As we’ve seen in the headlines about Amazon, Facebook, Netflix, and other major employers, employee activism is on the rise, which makes sense given employees’ increased focus on purpose and impact. Some companies ignore or silence employee voices, forgetting that in today’s social media world anyone’s post can be a reputational hit to a business. Companies that recognize the need for employee input have adopted a formal policy and process for keeping communication open with employees and listening to outspoken representatives. Megan Reitz, John Higgins, and Emma Day-Duro wrote about the “optimism bubble” in “The Wrong Way to Respond to Employee Activism” in the Harvard Business Review, their term for the phenomenon where leaders underestimate the challenges employees face while overestimating the degree to which employees feel safe to speak up. Among other actions, the authors advise resisting a rush to quick fixes. Instead, they recommend the implementation of reverse mentoring and shadow boards that can help get the voices of activist employees in front of company leaders. Early communication creates an opportunity for mutually beneficial communication and action instead of misunderstandings.

DEI Initiatives

Diversity, equity, and inclusion (DEI) initiatives are about more than just benefit programs and pay. DEI is expected by employees at all levels, but it can only be achieved with very intentional policies and procedures that are patient, seek potential as much as experience in an employee, and are focused on building an ongoing pipeline. Where policies and programs are misaligned with values and vision, cultural norms must shift. Regular reporting on internal statistics and ongoing conversations with employees about their experiences are essential parts of an effective DEI program. Managers need to resist the urge to always bring the same person into projects, rather than the person with great promise who hasn’t benefited from the same experience. Sometimes the right person is within arm’s reach, but their potential hasn’t been highlighted. However, employees themselves may not see where they can fit into another part of the organization, so an active evaluation of current and future positions combined with training will reach a greater percentage of employees looking for advancement. Build flexibility into role definitions to ensure that employees aren’t overlooked because of a lack of current experience.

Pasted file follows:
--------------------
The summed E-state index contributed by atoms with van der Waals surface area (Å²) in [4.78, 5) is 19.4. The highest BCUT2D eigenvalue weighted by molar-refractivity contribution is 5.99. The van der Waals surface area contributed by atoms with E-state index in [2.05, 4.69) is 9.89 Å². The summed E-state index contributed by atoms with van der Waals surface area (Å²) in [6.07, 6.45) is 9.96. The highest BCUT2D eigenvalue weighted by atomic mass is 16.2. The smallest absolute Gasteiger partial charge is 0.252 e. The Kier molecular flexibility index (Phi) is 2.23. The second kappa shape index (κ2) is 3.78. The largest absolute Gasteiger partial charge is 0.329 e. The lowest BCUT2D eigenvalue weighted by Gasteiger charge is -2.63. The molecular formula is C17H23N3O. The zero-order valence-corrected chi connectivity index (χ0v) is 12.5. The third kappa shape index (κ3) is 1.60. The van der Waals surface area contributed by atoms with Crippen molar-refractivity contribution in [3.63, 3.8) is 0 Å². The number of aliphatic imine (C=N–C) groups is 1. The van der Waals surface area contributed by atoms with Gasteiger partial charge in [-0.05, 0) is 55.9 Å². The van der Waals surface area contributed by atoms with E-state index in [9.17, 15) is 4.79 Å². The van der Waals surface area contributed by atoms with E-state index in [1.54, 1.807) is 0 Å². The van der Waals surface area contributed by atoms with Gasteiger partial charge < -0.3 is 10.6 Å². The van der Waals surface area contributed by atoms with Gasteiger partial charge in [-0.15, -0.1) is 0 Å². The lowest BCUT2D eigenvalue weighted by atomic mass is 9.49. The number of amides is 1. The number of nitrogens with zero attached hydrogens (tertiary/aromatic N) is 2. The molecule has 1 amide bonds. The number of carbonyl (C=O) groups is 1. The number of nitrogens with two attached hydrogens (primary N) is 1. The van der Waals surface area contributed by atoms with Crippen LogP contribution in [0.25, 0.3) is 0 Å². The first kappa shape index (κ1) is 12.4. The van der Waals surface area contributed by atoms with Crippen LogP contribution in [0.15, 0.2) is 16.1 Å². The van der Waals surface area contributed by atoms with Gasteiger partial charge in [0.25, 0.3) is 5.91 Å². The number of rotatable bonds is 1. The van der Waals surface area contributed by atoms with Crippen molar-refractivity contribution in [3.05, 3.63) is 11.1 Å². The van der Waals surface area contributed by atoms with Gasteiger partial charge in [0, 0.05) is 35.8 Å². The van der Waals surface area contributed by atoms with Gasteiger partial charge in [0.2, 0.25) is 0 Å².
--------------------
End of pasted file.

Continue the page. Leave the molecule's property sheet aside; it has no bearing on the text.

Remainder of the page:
ESG Expansions